Postwar Party Games


Washington. All eyes here are on the shattered, smoldering infrastructure, the twisted pile of blasted hopes. Iraq? No, the Democratic Party.

Last August 1, which now seems light years away, President Bush was stuck to the tar baby of the budget negotiations. He had jettisoned the one principle that had given him a clearly-defined political profile, "no new taxes."

Then came August 2 and the Great Clarifier, Saddam Hussein. Suddenly, Mr. Bush possessed what he had lacked: a clear purpose and convincing passion.

The almost party-line vote on authorizing the use of force has done to the Democratic Party what it can least afford. Attention is now focused on its national-security record.

And that vote has done for the Republican Party, especially as led by George Bush, what it most needs for its most cherished goal. That goal is not to win the presidency (Republicans assume that) but to win elsewhere, particularly in congressional races.

For that it needs a strong single theme of the sort an ideological leader like Ronald Reagan provided. The war may have provided it.

The Democratic vote against force was not a defining moment but a reinforcing moment for the party, deepening the already deep public perception of the party as semi-pacifist. That perception was fixed 19 years ago by the nomination of George McGovern.

Republicans have been dealt a strong hand, but they could play their cards too crudely. It is one thing to say that the Democratic Party is unrealistic, another to call it unpatriotic. So far, Republican rhetoric is tough but acceptable.

Sen. Phil Gramm of Texas, chairman of the National Republican Senatorial Campaign Committee, says, "Democrats voted to position themselves to the left of the United Nations."

Newt Gingrich of Georgia, House Republican whip, is urging local Republican organizations to recruit Desert Storm veterans to run against Democratic incumbents. He says that one party just won a war, and as for the other, "the last time it was in power it couldn't get eight helicopters across the desert."

Who should march into the teeth of such withering fire? Only a Democrat who voted to support the use of force.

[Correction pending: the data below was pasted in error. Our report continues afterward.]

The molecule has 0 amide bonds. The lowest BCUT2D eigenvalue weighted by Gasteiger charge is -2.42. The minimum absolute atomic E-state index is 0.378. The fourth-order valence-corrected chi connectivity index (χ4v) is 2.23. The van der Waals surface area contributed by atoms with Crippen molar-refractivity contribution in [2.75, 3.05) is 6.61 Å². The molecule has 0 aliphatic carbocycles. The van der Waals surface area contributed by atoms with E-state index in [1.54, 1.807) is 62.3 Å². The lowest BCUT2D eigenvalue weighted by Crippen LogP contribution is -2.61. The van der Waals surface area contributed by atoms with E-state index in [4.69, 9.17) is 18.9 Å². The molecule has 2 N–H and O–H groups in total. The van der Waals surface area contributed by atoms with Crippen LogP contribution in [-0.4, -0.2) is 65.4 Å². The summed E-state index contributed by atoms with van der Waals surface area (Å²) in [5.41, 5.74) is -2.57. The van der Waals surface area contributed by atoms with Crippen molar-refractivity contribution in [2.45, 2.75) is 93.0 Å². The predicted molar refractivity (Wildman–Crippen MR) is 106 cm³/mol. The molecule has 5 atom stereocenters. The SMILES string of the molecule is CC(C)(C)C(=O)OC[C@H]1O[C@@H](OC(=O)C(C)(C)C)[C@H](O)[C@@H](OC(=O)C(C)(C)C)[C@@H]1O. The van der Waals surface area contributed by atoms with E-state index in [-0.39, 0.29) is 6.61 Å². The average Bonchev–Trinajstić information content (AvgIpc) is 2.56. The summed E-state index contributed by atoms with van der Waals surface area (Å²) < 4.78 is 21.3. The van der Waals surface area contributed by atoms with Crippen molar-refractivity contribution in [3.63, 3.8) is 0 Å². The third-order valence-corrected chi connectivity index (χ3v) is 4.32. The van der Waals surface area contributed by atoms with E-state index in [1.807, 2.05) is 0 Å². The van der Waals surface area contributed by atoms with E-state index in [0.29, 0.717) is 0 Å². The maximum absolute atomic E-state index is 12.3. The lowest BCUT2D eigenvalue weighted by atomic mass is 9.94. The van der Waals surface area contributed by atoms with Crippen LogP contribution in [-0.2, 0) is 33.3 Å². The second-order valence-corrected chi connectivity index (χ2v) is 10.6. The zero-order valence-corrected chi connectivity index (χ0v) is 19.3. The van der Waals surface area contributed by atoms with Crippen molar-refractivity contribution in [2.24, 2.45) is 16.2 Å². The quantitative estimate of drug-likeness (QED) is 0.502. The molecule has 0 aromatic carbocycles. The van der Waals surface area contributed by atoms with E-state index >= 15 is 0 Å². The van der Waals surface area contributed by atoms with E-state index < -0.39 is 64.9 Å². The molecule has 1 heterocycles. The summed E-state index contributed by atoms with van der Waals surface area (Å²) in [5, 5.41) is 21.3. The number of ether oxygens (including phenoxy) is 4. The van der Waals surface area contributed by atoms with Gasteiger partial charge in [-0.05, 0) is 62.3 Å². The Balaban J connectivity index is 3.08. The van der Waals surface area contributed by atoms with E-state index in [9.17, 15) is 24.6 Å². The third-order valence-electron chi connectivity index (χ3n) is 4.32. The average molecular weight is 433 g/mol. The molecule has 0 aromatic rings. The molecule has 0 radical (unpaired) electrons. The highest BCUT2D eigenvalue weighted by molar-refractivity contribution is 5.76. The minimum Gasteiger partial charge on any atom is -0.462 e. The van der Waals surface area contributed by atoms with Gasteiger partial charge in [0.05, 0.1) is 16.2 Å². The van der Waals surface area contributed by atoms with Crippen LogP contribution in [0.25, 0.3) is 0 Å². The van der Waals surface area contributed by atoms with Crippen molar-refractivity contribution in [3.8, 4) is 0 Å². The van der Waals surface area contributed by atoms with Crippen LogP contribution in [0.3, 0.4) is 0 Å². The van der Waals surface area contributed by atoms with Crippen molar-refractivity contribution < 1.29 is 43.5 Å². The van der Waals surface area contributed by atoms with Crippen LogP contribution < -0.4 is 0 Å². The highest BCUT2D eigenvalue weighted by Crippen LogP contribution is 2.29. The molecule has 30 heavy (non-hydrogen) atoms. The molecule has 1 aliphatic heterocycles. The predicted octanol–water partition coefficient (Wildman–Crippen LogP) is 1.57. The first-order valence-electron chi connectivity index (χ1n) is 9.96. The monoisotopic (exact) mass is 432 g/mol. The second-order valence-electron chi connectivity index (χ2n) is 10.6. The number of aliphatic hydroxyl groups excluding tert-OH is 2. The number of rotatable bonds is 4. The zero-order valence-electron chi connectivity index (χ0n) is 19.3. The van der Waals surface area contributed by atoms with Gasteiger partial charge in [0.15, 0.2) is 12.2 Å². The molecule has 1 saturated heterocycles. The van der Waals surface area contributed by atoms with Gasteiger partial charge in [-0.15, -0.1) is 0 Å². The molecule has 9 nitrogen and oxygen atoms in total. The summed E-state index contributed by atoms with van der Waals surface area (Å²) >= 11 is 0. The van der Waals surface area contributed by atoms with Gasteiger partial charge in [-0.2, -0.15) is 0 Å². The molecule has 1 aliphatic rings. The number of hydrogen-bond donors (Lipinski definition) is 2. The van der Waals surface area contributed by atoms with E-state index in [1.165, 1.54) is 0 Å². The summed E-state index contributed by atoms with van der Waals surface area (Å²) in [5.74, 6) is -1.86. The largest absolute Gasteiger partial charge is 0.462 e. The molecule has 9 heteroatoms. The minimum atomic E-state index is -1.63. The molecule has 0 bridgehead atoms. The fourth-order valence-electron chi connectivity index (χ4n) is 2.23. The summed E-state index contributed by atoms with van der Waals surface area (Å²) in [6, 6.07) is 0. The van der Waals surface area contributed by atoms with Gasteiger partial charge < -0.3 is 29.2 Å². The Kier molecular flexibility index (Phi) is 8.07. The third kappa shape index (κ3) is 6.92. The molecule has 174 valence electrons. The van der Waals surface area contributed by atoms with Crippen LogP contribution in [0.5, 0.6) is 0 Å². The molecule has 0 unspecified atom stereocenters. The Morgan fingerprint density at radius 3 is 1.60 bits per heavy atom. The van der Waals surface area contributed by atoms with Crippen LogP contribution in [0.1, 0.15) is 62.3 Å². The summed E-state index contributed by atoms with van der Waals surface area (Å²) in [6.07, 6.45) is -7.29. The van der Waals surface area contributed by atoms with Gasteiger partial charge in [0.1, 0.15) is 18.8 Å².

For some Democrat -- the names of Tennessee's Sen. Al Gore, Arkansas' Gov. Bill Clinton and Oklahoma's Rep. Dave McCurdy come to mind -- 1992 could be a win-win situation. He might win. Stranger things have happened. Not often, but if the banking crisis aborts the recovery, this Era of Good Feelings will be brief.

Besides, if a young Democrat gets blown away by Bush, so what? He is not expected to win, and by going around the track he will hone his skills, sharpen his message and make friends for the next time.

It took George Bush two times around the track to win and Ronald Reagan two and a half, counting his 1968 effort.

History does not encourage anyone now serving in Congress or a statehouse. Before Mr. Dukakis did it, Nelson Rockefeller was the last sitting governor to mount even a semi-serious campaign for president, and he did not even get nominated.

The most recent sitting member of Congress to receive his party's nomination was Senator McGovern in 1972. Before him there was Senator Goldwater in 1964. The last time a sitting member of Congress was elected was Sen. John F. Kennedy eight elections ago. Before that? Harding in 1920 and Garfield in 1880.

But the nation needs a serious Democratic candidacy.

In 1984, Mr. Reagan coasted to a 49-state sweep while saying, "It is morning in America." In 1988 flags and furloughs were sufficient to reduce the election to a referendum on the political culture of Governor Dukakis' Massachusetts Democratic Party.

If the Democratic challenge in 1992 is perfunctory and without relevance to the future, if it is too weak to influence the content of the Bush campaign, we will have the third consecutive campaign without a clear argument.

That would mean that by 1996 the country would have gone 16 years -- almost a generation -- without the clarifying conversation of a serious presidential contest.

If that happens, the tone of American politics will join the Democratic Party as a war casualty.

George F. Will is a syndicated columnist.

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